Palestinian inmates plan mass hunger strike Tuesday

AFP , Sunday 15 Apr 2012

1,600 Palestinian prisoners to begin mass hunger strike this week as the form of protests is becoming an effective tool in resisting occupation policies

Some 1,600 Palestinian prisoners held in Israeli jails are due to begin a mass hunger strike on Tuesday to protest their conditions, a Palestinian minister said.

"There are 1,600 Palestinian prisoners who will start a hunger strike on Tuesday in order to improve their conditions inside the occupation prisons and we have set up a national programme to demonstrate solidarity with them," prisoners minister Issa Qaraqaa told AFP on Sunday.

The expected hunger strike will coincide with Prisoners' Day, an annual event during which people hold demonstrations and rallies of solidarity with the estimated 4,700 Palestinian inmates being held by Israel.

There are currently 10 Palestinians on hunger strike in Israeli prisons, four of whom have been transferred to prison hospitals due to the fragile state of their heath, the Palestinian Prisoners Club says.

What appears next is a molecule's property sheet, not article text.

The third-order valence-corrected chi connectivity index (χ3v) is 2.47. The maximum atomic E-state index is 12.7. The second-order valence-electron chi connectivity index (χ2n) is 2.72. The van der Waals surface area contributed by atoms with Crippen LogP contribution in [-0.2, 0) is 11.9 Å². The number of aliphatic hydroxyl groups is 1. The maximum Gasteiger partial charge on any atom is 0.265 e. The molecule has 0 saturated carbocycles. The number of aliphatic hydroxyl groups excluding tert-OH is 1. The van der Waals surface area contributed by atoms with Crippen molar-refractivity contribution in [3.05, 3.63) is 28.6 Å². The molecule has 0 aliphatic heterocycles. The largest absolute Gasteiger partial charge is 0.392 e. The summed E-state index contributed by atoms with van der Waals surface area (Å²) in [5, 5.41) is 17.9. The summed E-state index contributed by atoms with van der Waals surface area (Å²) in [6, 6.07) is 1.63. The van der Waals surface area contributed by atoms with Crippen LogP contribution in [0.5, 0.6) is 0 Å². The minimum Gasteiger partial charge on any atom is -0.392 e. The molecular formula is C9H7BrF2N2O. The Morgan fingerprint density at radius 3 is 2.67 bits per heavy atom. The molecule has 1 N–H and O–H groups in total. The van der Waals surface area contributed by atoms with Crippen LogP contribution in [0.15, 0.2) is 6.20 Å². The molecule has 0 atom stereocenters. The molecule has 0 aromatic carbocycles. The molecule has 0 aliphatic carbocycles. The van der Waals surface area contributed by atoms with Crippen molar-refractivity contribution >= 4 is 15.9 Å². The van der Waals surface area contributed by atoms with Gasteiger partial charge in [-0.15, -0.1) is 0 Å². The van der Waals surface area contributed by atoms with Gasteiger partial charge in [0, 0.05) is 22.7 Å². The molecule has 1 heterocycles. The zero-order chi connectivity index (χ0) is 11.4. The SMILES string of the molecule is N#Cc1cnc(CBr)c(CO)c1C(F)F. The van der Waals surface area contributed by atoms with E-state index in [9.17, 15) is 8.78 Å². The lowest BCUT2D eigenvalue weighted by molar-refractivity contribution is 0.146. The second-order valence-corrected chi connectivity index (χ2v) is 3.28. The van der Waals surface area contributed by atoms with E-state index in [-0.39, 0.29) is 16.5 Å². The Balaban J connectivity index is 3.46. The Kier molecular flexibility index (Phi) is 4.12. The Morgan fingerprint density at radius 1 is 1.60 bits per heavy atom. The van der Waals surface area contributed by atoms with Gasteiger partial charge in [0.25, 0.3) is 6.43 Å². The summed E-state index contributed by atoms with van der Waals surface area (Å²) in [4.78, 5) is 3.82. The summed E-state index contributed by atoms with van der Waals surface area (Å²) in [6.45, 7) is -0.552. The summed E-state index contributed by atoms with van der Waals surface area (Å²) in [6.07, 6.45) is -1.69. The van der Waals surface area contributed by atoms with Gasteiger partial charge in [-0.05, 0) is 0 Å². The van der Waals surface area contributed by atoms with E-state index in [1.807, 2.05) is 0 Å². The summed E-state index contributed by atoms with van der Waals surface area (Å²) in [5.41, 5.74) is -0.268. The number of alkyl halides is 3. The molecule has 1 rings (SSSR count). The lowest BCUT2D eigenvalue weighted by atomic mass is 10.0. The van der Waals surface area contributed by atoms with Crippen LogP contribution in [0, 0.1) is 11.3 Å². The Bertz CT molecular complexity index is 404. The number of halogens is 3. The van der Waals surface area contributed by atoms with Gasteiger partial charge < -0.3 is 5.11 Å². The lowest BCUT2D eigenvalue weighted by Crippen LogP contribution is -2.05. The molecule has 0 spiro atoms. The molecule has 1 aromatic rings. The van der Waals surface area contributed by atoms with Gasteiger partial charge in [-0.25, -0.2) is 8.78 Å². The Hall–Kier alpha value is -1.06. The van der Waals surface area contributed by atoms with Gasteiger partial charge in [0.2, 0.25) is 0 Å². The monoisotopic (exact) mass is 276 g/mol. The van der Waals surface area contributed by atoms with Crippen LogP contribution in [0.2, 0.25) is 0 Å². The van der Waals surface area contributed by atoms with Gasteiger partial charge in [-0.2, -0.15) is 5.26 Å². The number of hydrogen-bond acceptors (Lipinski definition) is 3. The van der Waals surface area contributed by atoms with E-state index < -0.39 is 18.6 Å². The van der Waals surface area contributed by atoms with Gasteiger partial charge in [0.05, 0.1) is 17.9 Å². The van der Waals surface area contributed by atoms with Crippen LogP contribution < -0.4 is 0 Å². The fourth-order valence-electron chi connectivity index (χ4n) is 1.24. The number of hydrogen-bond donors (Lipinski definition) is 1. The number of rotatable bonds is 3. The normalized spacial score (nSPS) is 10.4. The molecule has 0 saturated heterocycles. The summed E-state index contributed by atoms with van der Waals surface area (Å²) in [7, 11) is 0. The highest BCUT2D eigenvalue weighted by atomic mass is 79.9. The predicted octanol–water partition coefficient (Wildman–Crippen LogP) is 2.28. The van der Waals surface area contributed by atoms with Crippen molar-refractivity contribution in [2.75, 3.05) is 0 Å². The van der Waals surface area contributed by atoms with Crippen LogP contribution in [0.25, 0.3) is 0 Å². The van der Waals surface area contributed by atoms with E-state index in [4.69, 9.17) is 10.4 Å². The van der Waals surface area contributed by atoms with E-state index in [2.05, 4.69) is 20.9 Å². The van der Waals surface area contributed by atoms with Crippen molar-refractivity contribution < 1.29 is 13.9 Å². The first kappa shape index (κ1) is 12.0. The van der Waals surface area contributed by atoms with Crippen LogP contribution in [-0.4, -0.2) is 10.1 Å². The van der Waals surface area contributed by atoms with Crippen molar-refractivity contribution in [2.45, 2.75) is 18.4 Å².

All 10 are being held under administrative detention orders, which allow a court to order an individual to be detained without charge for periods of up to six months at a time, which can then be extended.

Israel Prison Service spokeswoman Sivan Weizman put the figure of detainees on hunger strike at six.

Two of them, 27-year-old Bilal Diab and 34-year-old Thaer Halahla, have both been refusing food for 48 days, with medics expressing concern for their deteriorating health.

Although prisoners have been known to stage hunger strikes in the past, the practice of refusing food has becoming an increasingly popular form of protest since a landmark protest by another prisoner who went more than nine weeks without eating to protest his being held without charge.

Khader Adnan refused food for 66 days, agreeing only to end his hunger strike after a deal was struck ensuring he would be released at the end of his four-month term -- which ends on Tuesday.

Shortly before he ended his fast, a woman prisoner called Hanaa Shalabi also began refusing food to protest being held under administrative detention.

She refused food for 43 days before agreeing a deal with Israel under which she would be deported to Gaza for three years in exchange for ending her hunger strike.

There are 4,700 Palestinians being held in Israeli jails, of which 120 have been held since before the signing of the 1993 Oslo Accords, according to the Palestinian Prisoners Club. Most of them are serving life sentences.

Short link: